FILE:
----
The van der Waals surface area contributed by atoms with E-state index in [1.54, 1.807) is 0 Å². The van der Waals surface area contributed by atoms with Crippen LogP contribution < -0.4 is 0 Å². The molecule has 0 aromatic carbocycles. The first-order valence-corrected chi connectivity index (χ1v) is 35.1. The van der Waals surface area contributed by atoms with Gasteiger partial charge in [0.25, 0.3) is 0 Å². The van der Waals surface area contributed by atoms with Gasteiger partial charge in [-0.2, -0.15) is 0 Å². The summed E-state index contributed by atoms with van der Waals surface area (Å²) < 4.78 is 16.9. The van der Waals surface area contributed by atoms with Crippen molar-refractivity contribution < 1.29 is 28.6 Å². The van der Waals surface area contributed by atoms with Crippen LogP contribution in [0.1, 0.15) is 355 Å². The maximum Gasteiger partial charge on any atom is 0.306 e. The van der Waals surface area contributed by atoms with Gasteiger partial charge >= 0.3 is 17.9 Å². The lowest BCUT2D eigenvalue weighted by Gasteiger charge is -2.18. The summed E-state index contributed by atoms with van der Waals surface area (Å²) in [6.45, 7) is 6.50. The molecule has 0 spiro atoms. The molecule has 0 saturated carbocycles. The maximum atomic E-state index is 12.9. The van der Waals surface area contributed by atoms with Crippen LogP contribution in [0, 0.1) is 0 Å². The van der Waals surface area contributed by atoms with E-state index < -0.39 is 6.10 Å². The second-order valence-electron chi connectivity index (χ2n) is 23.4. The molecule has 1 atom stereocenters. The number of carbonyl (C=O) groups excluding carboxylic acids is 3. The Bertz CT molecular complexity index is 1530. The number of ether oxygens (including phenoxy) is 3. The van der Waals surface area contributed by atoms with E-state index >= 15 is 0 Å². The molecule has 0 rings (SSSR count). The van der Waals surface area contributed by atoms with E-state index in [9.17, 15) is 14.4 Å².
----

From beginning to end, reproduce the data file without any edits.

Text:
The van der Waals surface area contributed by atoms with E-state index in [1.54, 1.807) is 0 Å². The van der Waals surface area contributed by atoms with Crippen LogP contribution < -0.4 is 0 Å². The molecule has 0 aromatic carbocycles. The first-order valence-corrected chi connectivity index (χ1v) is 35.1. The van der Waals surface area contributed by atoms with Gasteiger partial charge in [0.25, 0.3) is 0 Å². The van der Waals surface area contributed by atoms with Gasteiger partial charge in [-0.2, -0.15) is 0 Å². The summed E-state index contributed by atoms with van der Waals surface area (Å²) < 4.78 is 16.9. The van der Waals surface area contributed by atoms with Crippen molar-refractivity contribution < 1.29 is 28.6 Å². The van der Waals surface area contributed by atoms with Crippen LogP contribution in [0.1, 0.15) is 355 Å². The maximum Gasteiger partial charge on any atom is 0.306 e. The van der Waals surface area contributed by atoms with Gasteiger partial charge >= 0.3 is 17.9 Å². The lowest BCUT2D eigenvalue weighted by Gasteiger charge is -2.18. The summed E-state index contributed by atoms with van der Waals surface area (Å²) in [6.45, 7) is 6.50. The molecule has 0 spiro atoms. The molecule has 0 saturated carbocycles. The maximum atomic E-state index is 12.9. The van der Waals surface area contributed by atoms with Crippen LogP contribution in [0, 0.1) is 0 Å². The van der Waals surface area contributed by atoms with E-state index < -0.39 is 6.10 Å². The second-order valence-electron chi connectivity index (χ2n) is 23.4. The molecule has 1 atom stereocenters. The number of carbonyl (C=O) groups excluding carboxylic acids is 3. The Bertz CT molecular complexity index is 1530. The number of ether oxygens (including phenoxy) is 3. The van der Waals surface area contributed by atoms with E-state index >= 15 is 0 Å². The molecule has 0 rings (SSSR count). The van der Waals surface area contributed by atoms with E-state index in [9.17, 15) is 14.4 Å².